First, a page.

Institute for Justice, citing “impasse” with Louisiana State Board of Cosmetology and asserting it’s “baselessly delaying trial” on hair braiding litigation, obtains status conference for October 5.

Louisiana State Board of Cosmetology attorney Sheri Morris provides 14-second “update” on Institute for Justice v. Louisiana State Board of Cosmetology at the Board’s meeting of Monday, October 3, 2022.

On June 20, 2019, we published this feature on the Institute for Justice’s (IJ) lawsuit against the Louisiana State Board of Cosmetology (LSBC) in which IJ asserts the LSBC’s 500-hour requirement for obtaining a hair braiding permit is not necessary and that, in reality, LSBC is violating Louisiana’s Constitution in requiring the permit.

Yesterday, we dropped in and visited with the fine folks at the LSBC and videotaped its meeting.  We were especially interested in hearing Ms. Sheri Morris, attorney for the LSBC, provide her legal report.  She was last on the agenda, and Morris spoke in a very low (super-low in fact) tone which boarded on mumbling.

She did devote the grand total of 14 seconds to updating the LSBC Members on the hair braiding litigation (though one may argue it was a concerted effort to keep them in the dark).  Because her low tone of voice left plenty to be desired, we did our own closed-captioning of every word she said in order that our viewers can know exactly what she did say in those 14 seconds.  Here’s that 14-second video clip:

LSBC attorney Sheri Morris “updates” the LSBC Members on the status of IJ v. LSBC.

In our experience, when an attorney really doesn’t want to be heard, there’s typically a pretty good reason, and, judging by this Memo Seeking a Status Conference filed by IJ on September 1, 2022, we’d say there was probably pretty good reason why Morris didn’t want to be heard and why she refrained from providing the LSBC Members with any specifics.  From the memo:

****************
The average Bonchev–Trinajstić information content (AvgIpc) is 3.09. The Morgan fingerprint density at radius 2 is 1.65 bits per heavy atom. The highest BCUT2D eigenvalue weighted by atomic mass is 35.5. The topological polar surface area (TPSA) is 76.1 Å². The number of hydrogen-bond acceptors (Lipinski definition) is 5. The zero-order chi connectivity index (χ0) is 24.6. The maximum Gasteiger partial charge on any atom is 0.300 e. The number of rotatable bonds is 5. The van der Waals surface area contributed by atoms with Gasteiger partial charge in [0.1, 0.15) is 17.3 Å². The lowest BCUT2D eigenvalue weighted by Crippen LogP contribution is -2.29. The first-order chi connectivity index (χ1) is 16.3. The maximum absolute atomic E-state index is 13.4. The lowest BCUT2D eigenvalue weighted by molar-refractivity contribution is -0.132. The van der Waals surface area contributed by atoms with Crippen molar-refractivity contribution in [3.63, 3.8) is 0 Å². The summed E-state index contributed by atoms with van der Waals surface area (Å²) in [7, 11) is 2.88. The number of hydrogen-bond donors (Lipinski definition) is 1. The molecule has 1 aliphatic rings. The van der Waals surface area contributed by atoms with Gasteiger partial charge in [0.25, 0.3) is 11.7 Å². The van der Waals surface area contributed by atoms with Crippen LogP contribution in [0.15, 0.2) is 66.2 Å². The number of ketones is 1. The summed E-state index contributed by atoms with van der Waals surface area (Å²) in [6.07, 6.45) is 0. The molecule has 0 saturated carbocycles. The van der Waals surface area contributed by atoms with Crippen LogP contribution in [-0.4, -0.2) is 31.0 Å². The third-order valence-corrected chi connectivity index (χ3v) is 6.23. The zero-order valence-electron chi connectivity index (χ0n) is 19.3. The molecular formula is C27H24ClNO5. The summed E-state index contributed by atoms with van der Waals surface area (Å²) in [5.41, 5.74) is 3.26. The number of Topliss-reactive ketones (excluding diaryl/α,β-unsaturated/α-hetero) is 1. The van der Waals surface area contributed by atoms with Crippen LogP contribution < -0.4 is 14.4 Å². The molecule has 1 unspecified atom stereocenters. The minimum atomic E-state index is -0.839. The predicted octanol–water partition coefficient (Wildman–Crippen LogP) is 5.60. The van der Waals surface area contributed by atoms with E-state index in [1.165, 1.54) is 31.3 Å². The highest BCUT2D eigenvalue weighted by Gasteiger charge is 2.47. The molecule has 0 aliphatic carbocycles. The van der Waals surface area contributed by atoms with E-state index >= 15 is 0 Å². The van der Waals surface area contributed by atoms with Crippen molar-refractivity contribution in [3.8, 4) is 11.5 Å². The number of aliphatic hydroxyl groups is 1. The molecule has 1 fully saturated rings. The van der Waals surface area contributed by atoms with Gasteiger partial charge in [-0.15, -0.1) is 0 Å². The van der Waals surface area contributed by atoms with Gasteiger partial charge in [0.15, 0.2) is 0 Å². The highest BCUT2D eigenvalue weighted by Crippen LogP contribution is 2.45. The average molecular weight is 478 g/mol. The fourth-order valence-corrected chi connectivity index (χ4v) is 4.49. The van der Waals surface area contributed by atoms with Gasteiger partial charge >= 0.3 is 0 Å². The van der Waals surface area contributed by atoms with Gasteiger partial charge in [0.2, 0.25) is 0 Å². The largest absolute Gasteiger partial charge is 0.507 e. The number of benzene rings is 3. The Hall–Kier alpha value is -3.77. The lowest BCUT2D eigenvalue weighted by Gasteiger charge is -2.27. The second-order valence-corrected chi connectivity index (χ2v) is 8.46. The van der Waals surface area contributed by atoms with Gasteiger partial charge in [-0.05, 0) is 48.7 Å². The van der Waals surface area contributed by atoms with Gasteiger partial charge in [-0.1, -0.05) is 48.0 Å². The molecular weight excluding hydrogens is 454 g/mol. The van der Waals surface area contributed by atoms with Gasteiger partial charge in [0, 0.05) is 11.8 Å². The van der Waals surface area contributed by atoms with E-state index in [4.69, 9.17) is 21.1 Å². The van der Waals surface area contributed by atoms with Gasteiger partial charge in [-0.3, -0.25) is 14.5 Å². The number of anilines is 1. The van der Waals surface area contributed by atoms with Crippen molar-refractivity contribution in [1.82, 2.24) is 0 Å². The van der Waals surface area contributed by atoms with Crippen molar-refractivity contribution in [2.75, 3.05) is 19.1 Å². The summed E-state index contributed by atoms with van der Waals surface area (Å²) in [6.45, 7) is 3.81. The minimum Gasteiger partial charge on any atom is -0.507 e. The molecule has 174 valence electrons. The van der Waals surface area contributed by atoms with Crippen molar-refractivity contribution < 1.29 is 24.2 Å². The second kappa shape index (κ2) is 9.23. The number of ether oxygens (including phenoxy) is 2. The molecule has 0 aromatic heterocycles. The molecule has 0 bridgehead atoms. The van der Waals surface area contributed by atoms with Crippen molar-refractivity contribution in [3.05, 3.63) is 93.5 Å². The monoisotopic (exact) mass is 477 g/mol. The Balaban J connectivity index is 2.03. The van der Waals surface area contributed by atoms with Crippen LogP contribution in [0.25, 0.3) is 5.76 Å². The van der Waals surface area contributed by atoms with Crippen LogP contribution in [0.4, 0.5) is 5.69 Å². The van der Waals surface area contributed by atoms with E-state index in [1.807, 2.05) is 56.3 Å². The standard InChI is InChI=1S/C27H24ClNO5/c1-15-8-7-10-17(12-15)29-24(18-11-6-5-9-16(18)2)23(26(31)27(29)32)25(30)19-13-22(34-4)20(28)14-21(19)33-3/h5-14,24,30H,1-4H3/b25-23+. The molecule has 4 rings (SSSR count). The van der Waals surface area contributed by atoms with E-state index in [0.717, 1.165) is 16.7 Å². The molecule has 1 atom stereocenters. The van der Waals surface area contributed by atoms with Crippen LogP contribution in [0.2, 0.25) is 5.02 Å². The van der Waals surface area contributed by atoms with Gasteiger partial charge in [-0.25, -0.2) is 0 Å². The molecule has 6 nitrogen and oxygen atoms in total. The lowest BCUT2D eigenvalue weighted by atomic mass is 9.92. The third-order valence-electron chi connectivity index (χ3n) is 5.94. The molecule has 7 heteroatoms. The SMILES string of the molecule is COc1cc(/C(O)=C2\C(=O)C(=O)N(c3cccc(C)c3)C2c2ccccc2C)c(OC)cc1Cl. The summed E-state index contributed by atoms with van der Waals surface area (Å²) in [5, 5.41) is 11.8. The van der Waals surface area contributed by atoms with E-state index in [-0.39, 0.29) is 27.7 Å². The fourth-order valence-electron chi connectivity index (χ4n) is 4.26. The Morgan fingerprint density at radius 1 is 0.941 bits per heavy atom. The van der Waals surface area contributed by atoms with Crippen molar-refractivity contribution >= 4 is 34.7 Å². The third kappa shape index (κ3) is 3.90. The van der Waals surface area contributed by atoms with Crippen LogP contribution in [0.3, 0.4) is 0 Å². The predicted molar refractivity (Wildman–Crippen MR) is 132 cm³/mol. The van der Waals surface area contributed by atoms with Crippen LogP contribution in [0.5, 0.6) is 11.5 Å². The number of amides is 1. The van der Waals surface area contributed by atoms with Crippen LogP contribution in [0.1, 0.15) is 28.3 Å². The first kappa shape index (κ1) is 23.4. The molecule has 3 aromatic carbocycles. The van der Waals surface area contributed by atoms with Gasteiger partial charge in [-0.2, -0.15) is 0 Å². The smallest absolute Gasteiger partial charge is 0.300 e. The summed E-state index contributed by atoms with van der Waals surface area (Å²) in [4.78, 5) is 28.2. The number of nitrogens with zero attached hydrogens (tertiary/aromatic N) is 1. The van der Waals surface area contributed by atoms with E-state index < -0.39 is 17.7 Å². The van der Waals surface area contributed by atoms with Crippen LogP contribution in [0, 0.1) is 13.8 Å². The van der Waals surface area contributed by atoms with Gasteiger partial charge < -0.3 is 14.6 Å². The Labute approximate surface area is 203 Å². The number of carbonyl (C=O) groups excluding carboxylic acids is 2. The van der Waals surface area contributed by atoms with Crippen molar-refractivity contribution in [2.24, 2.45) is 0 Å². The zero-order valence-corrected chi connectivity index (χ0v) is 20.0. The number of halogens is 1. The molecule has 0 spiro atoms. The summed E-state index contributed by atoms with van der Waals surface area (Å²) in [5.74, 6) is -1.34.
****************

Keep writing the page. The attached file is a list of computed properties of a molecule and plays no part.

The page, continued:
Plaintiffs have again and again tried to move toward trial. But the Board refuses to complete its portion of the pretrial order, as required by Local Rule 9.14(1), leaving this case in limbo. This Court’s intervention is necessary to resolve the impasse.

They only seek declaratory and injunctive relief recognizing that (1) the permit requirement violates the state constitutional right to practice one’s occupation free from unreasonable government interference, and (2) the Board violated the separation of powers when it decided to regulate natural hair braiding although nothing in the cosmetology statute requires it to do so.

Plaintiffs have answered the Board’s extensive written discovery requests. They have sat for depositions. At several junctures, they have provided supplemental discovery to address the Board’s requests for additional information.

At every turn, the Board has raised baseless obstacles when it has not ignored Plaintiffs entirely. As a result, this case is no closer to trial today than it was in March.

I. The Board Is Baselessly Delaying Trial.

The gist of the Board’s “outstanding discovery” argument is that the case cannot go to trial until Plaintiffs produce comprehensive personal and business financial records.  But Plaintiffs do not seek economic damages-only prospective declaratory and
injunctive relief-making evidence of economic harm irrelevant.

On August 18, Plaintiffs emailed the Board with another request for their portion of the proposed pretrial order pursuant to Local Rule 9.14(2)(B). See Ex. 9, Pls.’ Email to Defs. (Aug. 18, 2022). A week later, the Board’s attorneys responded for the first time in four months. See Ex. 10, Defs.’ Let. To Pls. (Aug 26, 2022). They again